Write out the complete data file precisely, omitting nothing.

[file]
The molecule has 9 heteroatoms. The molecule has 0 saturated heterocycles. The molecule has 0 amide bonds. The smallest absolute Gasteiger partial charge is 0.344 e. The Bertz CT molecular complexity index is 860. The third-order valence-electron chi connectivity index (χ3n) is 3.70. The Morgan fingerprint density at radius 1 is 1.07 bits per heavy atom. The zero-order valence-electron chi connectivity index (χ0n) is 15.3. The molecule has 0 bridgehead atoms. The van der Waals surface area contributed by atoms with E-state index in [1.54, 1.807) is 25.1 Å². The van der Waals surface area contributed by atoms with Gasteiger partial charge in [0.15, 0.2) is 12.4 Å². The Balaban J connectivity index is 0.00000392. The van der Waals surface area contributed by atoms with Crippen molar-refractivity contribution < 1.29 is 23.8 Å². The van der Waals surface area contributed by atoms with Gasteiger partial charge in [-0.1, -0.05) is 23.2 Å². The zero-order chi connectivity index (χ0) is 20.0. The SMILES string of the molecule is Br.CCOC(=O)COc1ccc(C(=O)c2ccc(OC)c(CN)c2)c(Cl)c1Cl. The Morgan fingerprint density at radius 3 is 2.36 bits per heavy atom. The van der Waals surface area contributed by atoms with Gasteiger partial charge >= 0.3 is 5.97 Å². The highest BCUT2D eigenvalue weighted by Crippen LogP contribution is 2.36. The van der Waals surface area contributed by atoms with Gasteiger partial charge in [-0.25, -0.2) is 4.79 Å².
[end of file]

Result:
The molecule has 9 heteroatoms. The molecule has 0 saturated heterocycles. The molecule has 0 amide bonds. The smallest absolute Gasteiger partial charge is 0.344 e. The Bertz CT molecular complexity index is 860. The third-order valence-electron chi connectivity index (χ3n) is 3.70. The Morgan fingerprint density at radius 1 is 1.07 bits per heavy atom. The zero-order valence-electron chi connectivity index (χ0n) is 15.3. The molecule has 0 bridgehead atoms. The van der Waals surface area contributed by atoms with E-state index in [1.54, 1.807) is 25.1 Å². The van der Waals surface area contributed by atoms with Gasteiger partial charge in [0.15, 0.2) is 12.4 Å². The Balaban J connectivity index is 0.00000392. The van der Waals surface area contributed by atoms with Crippen molar-refractivity contribution < 1.29 is 23.8 Å². The van der Waals surface area contributed by atoms with Gasteiger partial charge in [-0.1, -0.05) is 23.2 Å². The zero-order chi connectivity index (χ0) is 20.0. The SMILES string of the molecule is Br.CCOC(=O)COc1ccc(C(=O)c2ccc(OC)c(CN)c2)c(Cl)c1Cl. The Morgan fingerprint density at radius 3 is 2.36 bits per heavy atom. The van der Waals surface area contributed by atoms with Gasteiger partial charge >= 0.3 is 5.97 Å². The highest BCUT2D eigenvalue weighted by Crippen LogP contribution is 2.36. The van der Waals surface area contributed by atoms with Gasteiger partial charge in [-0.25, -0.2) is 4.79 Å².